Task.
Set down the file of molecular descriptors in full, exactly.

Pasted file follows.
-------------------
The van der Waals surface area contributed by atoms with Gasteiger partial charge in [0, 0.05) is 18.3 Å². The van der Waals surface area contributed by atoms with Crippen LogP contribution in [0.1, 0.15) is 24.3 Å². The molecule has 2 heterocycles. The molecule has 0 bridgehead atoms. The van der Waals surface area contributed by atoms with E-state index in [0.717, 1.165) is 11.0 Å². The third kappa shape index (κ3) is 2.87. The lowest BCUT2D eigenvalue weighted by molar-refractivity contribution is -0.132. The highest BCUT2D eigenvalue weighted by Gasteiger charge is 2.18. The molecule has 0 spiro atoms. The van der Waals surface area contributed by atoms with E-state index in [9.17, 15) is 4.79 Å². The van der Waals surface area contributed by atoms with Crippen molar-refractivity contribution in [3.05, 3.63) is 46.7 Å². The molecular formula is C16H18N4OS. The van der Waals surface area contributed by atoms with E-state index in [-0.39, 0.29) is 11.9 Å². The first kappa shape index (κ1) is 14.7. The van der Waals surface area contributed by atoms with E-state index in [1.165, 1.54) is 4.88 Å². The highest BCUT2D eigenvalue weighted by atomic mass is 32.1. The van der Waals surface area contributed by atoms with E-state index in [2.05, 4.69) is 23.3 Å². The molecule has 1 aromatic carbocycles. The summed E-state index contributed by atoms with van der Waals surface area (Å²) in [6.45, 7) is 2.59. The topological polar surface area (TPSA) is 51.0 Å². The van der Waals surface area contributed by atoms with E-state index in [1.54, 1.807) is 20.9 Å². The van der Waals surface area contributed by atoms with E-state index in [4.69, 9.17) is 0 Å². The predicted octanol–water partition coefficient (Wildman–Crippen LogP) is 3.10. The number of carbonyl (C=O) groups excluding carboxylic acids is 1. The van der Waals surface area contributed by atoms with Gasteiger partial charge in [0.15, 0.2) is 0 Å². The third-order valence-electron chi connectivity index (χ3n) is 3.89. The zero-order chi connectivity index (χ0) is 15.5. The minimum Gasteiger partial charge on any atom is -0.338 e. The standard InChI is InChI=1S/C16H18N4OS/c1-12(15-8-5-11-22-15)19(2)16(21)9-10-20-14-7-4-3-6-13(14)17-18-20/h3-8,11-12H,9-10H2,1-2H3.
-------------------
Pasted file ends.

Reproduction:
The van der Waals surface area contributed by atoms with Gasteiger partial charge in [0, 0.05) is 18.3 Å². The van der Waals surface area contributed by atoms with Crippen LogP contribution in [0.1, 0.15) is 24.3 Å². The molecule has 2 heterocycles. The molecule has 0 bridgehead atoms. The van der Waals surface area contributed by atoms with E-state index in [0.717, 1.165) is 11.0 Å². The third kappa shape index (κ3) is 2.87. The lowest BCUT2D eigenvalue weighted by molar-refractivity contribution is -0.132. The highest BCUT2D eigenvalue weighted by Gasteiger charge is 2.18. The molecule has 0 spiro atoms. The van der Waals surface area contributed by atoms with E-state index in [9.17, 15) is 4.79 Å². The van der Waals surface area contributed by atoms with Crippen molar-refractivity contribution in [3.05, 3.63) is 46.7 Å². The molecular formula is C16H18N4OS. The van der Waals surface area contributed by atoms with E-state index in [-0.39, 0.29) is 11.9 Å². The first kappa shape index (κ1) is 14.7. The van der Waals surface area contributed by atoms with E-state index in [1.165, 1.54) is 4.88 Å². The highest BCUT2D eigenvalue weighted by atomic mass is 32.1. The van der Waals surface area contributed by atoms with E-state index in [2.05, 4.69) is 23.3 Å². The molecule has 1 aromatic carbocycles. The summed E-state index contributed by atoms with van der Waals surface area (Å²) in [6.45, 7) is 2.59. The topological polar surface area (TPSA) is 51.0 Å². The van der Waals surface area contributed by atoms with E-state index in [1.54, 1.807) is 20.9 Å². The van der Waals surface area contributed by atoms with E-state index in [4.69, 9.17) is 0 Å². The predicted octanol–water partition coefficient (Wildman–Crippen LogP) is 3.10. The number of carbonyl (C=O) groups excluding carboxylic acids is 1. The van der Waals surface area contributed by atoms with Gasteiger partial charge in [0.15, 0.2) is 0 Å². The third-order valence-electron chi connectivity index (χ3n) is 3.89. The zero-order chi connectivity index (χ0) is 15.5. The minimum Gasteiger partial charge on any atom is -0.338 e. The standard InChI is InChI=1S/C16H18N4OS/c1-12(15-8-5-11-22-15)19(2)16(21)9-10-20-14-7-4-3-6-13(14)17-18-20/h3-8,11-12H,9-10H2,1-2H3.